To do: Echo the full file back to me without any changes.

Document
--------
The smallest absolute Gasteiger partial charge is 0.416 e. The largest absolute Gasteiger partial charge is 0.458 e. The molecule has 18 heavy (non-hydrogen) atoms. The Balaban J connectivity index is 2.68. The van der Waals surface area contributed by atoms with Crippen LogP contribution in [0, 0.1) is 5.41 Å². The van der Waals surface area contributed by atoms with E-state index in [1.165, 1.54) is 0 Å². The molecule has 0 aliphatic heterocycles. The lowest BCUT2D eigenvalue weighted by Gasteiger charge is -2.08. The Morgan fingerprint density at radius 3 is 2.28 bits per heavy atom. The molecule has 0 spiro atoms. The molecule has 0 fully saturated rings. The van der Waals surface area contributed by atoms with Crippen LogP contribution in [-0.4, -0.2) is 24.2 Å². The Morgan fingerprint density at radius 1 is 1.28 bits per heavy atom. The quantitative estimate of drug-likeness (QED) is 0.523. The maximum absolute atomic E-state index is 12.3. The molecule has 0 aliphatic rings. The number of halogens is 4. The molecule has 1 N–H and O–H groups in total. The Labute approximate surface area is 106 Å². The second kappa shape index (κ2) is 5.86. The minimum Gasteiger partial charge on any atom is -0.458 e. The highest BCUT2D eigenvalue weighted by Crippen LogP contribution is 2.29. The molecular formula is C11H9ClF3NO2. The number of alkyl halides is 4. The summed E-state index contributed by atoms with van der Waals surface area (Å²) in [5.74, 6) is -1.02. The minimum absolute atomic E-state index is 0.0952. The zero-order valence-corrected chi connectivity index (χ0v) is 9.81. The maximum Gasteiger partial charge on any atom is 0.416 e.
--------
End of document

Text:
The smallest absolute Gasteiger partial charge is 0.416 e. The largest absolute Gasteiger partial charge is 0.458 e. The molecule has 18 heavy (non-hydrogen) atoms. The Balaban J connectivity index is 2.68. The van der Waals surface area contributed by atoms with Crippen LogP contribution in [0, 0.1) is 5.41 Å². The van der Waals surface area contributed by atoms with E-state index in [1.165, 1.54) is 0 Å². The molecule has 0 aliphatic heterocycles. The lowest BCUT2D eigenvalue weighted by Gasteiger charge is -2.08. The Morgan fingerprint density at radius 3 is 2.28 bits per heavy atom. The molecule has 0 spiro atoms. The molecule has 0 fully saturated rings. The van der Waals surface area contributed by atoms with Crippen LogP contribution in [-0.4, -0.2) is 24.2 Å². The Morgan fingerprint density at radius 1 is 1.28 bits per heavy atom. The quantitative estimate of drug-likeness (QED) is 0.523. The maximum absolute atomic E-state index is 12.3. The molecule has 0 aliphatic rings. The number of halogens is 4. The molecule has 1 N–H and O–H groups in total. The Labute approximate surface area is 106 Å². The second kappa shape index (κ2) is 5.86. The minimum Gasteiger partial charge on any atom is -0.458 e. The highest BCUT2D eigenvalue weighted by Crippen LogP contribution is 2.29. The molecular formula is C11H9ClF3NO2. The number of alkyl halides is 4. The summed E-state index contributed by atoms with van der Waals surface area (Å²) in [5.74, 6) is -1.02. The minimum absolute atomic E-state index is 0.0952. The zero-order valence-corrected chi connectivity index (χ0v) is 9.81. The maximum Gasteiger partial charge on any atom is 0.416 e.